• The  pityriasis  rosea  has  oval  pale  red  patches  all  over  the  body.
  • Hand,  foot,  and  mouth  disease  has  small  bumps  on  the  palms,  soles,  and  mouth  that  are  painful  or  itchy.
  • Chickenpox  rashes  are  small,  spread  all  over  the  body  that  are  sore  and  itchy.
  • Monkeypox  rashes  are  blisters  filled  with  clear  or  cloudy  yellow-white  liquid.
  • Cold  sores  have  itchy,  tingly  rashes  over  the  edge  of  your  lip.
  • Molluscum  contagiosum  rashes  are  clustered  together  on  limbs.

How  is  a  skin  infection  diagnosed?

A  thorough  medical  examination  is  the  best  way  to  diagnose  any  skin  infection.  In  addition,  doctors  can  often  detect  the  type  of  skin  infection  based  on  the  location  and  appearance.  For  instance,  ringworm  has  a  characteristic  circular,  scaly  rash.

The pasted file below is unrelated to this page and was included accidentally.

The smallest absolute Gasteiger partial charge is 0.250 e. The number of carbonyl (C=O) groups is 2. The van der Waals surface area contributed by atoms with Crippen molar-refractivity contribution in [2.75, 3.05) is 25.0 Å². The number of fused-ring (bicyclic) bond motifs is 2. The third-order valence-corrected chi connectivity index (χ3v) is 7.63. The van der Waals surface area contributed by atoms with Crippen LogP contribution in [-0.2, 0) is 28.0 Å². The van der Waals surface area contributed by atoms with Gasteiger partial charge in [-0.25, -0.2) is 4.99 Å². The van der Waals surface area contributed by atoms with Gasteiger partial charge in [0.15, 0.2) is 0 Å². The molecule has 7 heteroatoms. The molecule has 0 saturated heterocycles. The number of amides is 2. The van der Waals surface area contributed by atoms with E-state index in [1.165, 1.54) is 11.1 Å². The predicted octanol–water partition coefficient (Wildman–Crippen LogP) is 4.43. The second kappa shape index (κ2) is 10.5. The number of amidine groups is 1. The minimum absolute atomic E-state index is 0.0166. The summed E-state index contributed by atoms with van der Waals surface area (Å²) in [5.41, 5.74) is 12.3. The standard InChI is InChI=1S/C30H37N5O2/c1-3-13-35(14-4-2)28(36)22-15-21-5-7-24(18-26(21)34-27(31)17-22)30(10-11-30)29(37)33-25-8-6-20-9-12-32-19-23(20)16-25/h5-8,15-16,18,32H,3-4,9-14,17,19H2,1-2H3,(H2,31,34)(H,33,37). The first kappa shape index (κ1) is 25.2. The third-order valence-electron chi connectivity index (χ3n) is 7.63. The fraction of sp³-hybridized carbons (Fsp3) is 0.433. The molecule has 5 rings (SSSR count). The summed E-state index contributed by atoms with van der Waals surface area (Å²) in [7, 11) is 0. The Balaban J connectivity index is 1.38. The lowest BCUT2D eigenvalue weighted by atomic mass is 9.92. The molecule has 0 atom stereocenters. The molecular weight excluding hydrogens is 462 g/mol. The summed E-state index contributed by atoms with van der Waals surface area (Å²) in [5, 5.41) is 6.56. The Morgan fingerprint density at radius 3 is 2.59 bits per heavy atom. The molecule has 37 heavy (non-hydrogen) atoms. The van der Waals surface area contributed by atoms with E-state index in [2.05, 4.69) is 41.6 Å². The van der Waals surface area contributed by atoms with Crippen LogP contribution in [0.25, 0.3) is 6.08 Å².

Your  doctor  will  ask  whether  you  have  lumps,  rashes,  or  lesions  and  carefully  examine  them  before  the  final  diagnosis.  If  your  doctor  cannot  diagnose  viral  skin  infections,  he  may  recommend  you  to  a  dermatologist  specialising  in  treating  skin  conditions.  In  some  circumstances,  a  sample  of  skin  cells  can  assist  your  doctor  in  identifying  the  type  of  infection.  In  addition,  a  blood  test  may  be  requested  if  you  have  a  rash  resembling  mumps  or  measles.

How  to  treat  a  viral  skin  infection?

Viral  skin  infections  do  not  require  any  treatment.  The  rashes  typically  go  away  as  the  virus  clears  and  your  body  heals.  However,  treating  the  underlying  virus  may  lessen  symptoms  like  pain,  itchiness,  and  discomfort  with  some  antiviral  medications.

For  instance